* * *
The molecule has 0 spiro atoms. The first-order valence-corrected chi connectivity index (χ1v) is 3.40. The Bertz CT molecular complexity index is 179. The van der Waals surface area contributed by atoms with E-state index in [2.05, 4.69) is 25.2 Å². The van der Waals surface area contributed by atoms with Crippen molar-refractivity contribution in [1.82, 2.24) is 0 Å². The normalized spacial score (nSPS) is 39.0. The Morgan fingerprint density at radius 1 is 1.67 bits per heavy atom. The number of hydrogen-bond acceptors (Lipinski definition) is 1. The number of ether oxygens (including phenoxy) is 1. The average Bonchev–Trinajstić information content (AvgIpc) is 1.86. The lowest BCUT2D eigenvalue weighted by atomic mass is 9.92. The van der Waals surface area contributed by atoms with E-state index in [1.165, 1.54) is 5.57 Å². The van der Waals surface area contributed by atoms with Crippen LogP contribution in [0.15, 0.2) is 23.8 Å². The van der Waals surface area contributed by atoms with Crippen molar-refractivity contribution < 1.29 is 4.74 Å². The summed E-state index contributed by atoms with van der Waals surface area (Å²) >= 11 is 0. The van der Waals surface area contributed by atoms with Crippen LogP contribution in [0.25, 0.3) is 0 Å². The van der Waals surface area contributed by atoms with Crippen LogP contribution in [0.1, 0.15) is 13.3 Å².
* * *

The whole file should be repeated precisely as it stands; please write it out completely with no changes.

The molecule has 0 spiro atoms. The first-order valence-corrected chi connectivity index (χ1v) is 3.40. The Bertz CT molecular complexity index is 179. The van der Waals surface area contributed by atoms with E-state index in [2.05, 4.69) is 25.2 Å². The van der Waals surface area contributed by atoms with Crippen molar-refractivity contribution in [1.82, 2.24) is 0 Å². The normalized spacial score (nSPS) is 39.0. The Morgan fingerprint density at radius 1 is 1.67 bits per heavy atom. The number of hydrogen-bond acceptors (Lipinski definition) is 1. The number of ether oxygens (including phenoxy) is 1. The average Bonchev–Trinajstić information content (AvgIpc) is 1.86. The lowest BCUT2D eigenvalue weighted by atomic mass is 9.92. The van der Waals surface area contributed by atoms with E-state index in [1.165, 1.54) is 5.57 Å². The van der Waals surface area contributed by atoms with Crippen LogP contribution in [0.15, 0.2) is 23.8 Å². The van der Waals surface area contributed by atoms with Crippen molar-refractivity contribution < 1.29 is 4.74 Å². The summed E-state index contributed by atoms with van der Waals surface area (Å²) >= 11 is 0. The van der Waals surface area contributed by atoms with Crippen LogP contribution in [0.25, 0.3) is 0 Å². The van der Waals surface area contributed by atoms with Crippen LogP contribution in [0.1, 0.15) is 13.3 Å².